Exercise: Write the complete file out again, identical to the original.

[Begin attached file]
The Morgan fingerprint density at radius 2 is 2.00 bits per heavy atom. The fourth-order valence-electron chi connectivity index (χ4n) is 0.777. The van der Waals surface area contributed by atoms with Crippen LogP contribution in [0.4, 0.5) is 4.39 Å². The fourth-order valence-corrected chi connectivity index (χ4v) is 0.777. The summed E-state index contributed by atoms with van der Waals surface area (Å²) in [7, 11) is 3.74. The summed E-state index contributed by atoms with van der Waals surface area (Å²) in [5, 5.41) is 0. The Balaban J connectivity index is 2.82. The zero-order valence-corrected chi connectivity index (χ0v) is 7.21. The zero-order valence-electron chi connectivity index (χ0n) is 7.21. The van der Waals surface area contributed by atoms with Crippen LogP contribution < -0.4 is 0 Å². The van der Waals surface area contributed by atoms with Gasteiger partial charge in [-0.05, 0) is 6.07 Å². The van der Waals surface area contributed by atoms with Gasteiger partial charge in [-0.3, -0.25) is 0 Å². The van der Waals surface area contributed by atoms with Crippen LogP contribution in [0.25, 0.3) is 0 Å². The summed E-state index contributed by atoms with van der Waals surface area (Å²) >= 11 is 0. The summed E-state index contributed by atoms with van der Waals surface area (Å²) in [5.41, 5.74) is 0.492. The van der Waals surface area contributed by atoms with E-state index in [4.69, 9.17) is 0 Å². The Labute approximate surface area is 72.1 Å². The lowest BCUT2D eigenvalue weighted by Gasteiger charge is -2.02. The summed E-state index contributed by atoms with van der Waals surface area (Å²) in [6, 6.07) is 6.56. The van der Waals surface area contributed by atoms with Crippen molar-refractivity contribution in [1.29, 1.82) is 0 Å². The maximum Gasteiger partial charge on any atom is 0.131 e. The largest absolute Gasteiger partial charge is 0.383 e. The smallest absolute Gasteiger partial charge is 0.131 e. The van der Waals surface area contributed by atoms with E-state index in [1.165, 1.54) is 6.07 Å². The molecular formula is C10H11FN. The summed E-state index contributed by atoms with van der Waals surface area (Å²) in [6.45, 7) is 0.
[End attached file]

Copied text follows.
The Morgan fingerprint density at radius 2 is 2.00 bits per heavy atom. The fourth-order valence-electron chi connectivity index (χ4n) is 0.777. The van der Waals surface area contributed by atoms with Crippen LogP contribution in [0.4, 0.5) is 4.39 Å². The fourth-order valence-corrected chi connectivity index (χ4v) is 0.777. The summed E-state index contributed by atoms with van der Waals surface area (Å²) in [7, 11) is 3.74. The summed E-state index contributed by atoms with van der Waals surface area (Å²) in [5, 5.41) is 0. The Balaban J connectivity index is 2.82. The zero-order valence-corrected chi connectivity index (χ0v) is 7.21. The zero-order valence-electron chi connectivity index (χ0n) is 7.21. The van der Waals surface area contributed by atoms with Crippen LogP contribution < -0.4 is 0 Å². The van der Waals surface area contributed by atoms with Gasteiger partial charge in [-0.05, 0) is 6.07 Å². The van der Waals surface area contributed by atoms with Gasteiger partial charge in [-0.3, -0.25) is 0 Å². The van der Waals surface area contributed by atoms with Crippen LogP contribution in [0.25, 0.3) is 0 Å². The summed E-state index contributed by atoms with van der Waals surface area (Å²) >= 11 is 0. The summed E-state index contributed by atoms with van der Waals surface area (Å²) in [5.41, 5.74) is 0.492. The van der Waals surface area contributed by atoms with E-state index in [4.69, 9.17) is 0 Å². The Labute approximate surface area is 72.1 Å². The lowest BCUT2D eigenvalue weighted by Gasteiger charge is -2.02. The summed E-state index contributed by atoms with van der Waals surface area (Å²) in [6, 6.07) is 6.56. The van der Waals surface area contributed by atoms with Crippen molar-refractivity contribution in [1.29, 1.82) is 0 Å². The maximum Gasteiger partial charge on any atom is 0.131 e. The largest absolute Gasteiger partial charge is 0.383 e. The smallest absolute Gasteiger partial charge is 0.131 e. The van der Waals surface area contributed by atoms with E-state index in [1.165, 1.54) is 6.07 Å². The molecular formula is C10H11FN. The summed E-state index contributed by atoms with van der Waals surface area (Å²) in [6.45, 7) is 0.